April 12, 2019
What are Proteins? They are organic compounds that contain carbon, hydrogen, oxygen and nitrogen and sometimes phosphorus, iron and sulfur.
So why are they Needed? To grow new tissues and to repair old tissues rebuild muscle and maintain cellular structure in an animal, every day 3 to 5% of the body’s proteins are rebuilt which the highest amounts are found in the muscles of animals.
It is no wander that the most common nutrient deficiency is that of proteins since a lot of meals do not have the nutrient deficiency needed. Sources of protein come from fish, red meats, chicken, turkey soybean cottonseed legume hay.
If proteins are starved from the body then this can result in slow growth rate, low birth weight and lower milk production, young animals are in more need than older animals, animals in gestation or lactation stages also need higher levels of proteins.
Combinations of proteins are amino acids which are classified as either essential or non-essential therefore the essential amino acids must be supplied which the ten essential amino acids are arginine, histidine, isoleucine, leucine, lysine, methionine, phenylalanine, threonine, tryptophan and valine.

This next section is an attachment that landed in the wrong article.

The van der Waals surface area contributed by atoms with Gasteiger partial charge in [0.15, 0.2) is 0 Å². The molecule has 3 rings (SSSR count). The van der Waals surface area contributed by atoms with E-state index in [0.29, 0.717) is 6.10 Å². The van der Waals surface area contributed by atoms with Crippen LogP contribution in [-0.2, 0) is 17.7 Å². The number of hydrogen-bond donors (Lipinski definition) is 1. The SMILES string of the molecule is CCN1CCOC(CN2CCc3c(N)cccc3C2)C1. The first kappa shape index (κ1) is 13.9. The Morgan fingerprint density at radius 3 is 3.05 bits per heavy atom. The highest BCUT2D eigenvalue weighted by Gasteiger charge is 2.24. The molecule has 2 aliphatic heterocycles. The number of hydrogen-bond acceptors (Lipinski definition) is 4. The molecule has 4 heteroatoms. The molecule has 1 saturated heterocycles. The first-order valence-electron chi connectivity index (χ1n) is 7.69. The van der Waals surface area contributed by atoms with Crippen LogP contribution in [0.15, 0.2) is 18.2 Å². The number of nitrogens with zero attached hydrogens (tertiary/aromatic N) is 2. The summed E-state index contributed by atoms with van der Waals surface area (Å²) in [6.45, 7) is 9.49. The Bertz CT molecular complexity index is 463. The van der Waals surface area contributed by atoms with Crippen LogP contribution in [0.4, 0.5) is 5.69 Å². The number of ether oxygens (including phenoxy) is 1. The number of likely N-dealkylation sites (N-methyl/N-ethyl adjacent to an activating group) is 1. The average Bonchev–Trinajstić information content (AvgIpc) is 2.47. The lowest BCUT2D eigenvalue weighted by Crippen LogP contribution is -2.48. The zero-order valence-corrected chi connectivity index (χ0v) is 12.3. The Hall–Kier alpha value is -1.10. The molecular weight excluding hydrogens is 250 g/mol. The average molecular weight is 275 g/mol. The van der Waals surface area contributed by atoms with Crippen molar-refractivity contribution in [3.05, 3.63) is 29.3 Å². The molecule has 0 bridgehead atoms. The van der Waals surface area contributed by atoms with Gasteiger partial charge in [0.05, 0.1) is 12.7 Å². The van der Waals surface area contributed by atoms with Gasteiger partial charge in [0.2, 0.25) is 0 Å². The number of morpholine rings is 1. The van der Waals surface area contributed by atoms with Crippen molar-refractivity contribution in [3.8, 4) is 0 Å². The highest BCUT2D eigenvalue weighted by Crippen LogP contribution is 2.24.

So, what happens with insufficient proteins? Is a reduction in protein synthesis within the cells. Each cell contains millions of protein molecules and continually produces new protein to replace older protein molecules. If not enough essential amino acids in the body, it cannot access the compounds needed to make up new protein which will ultimately slow new protein production. This means tissue will break down since the cells cannot rely on the diet to supply the amino acids needed for protein synthesis the body begins to break down existing proteins as a source of amino acids.
The result is prolonged protein deficiency leads to tissue loss, especially a loss of protein rich muscle tissue because it breaks down muscle tissue as a resource of energy.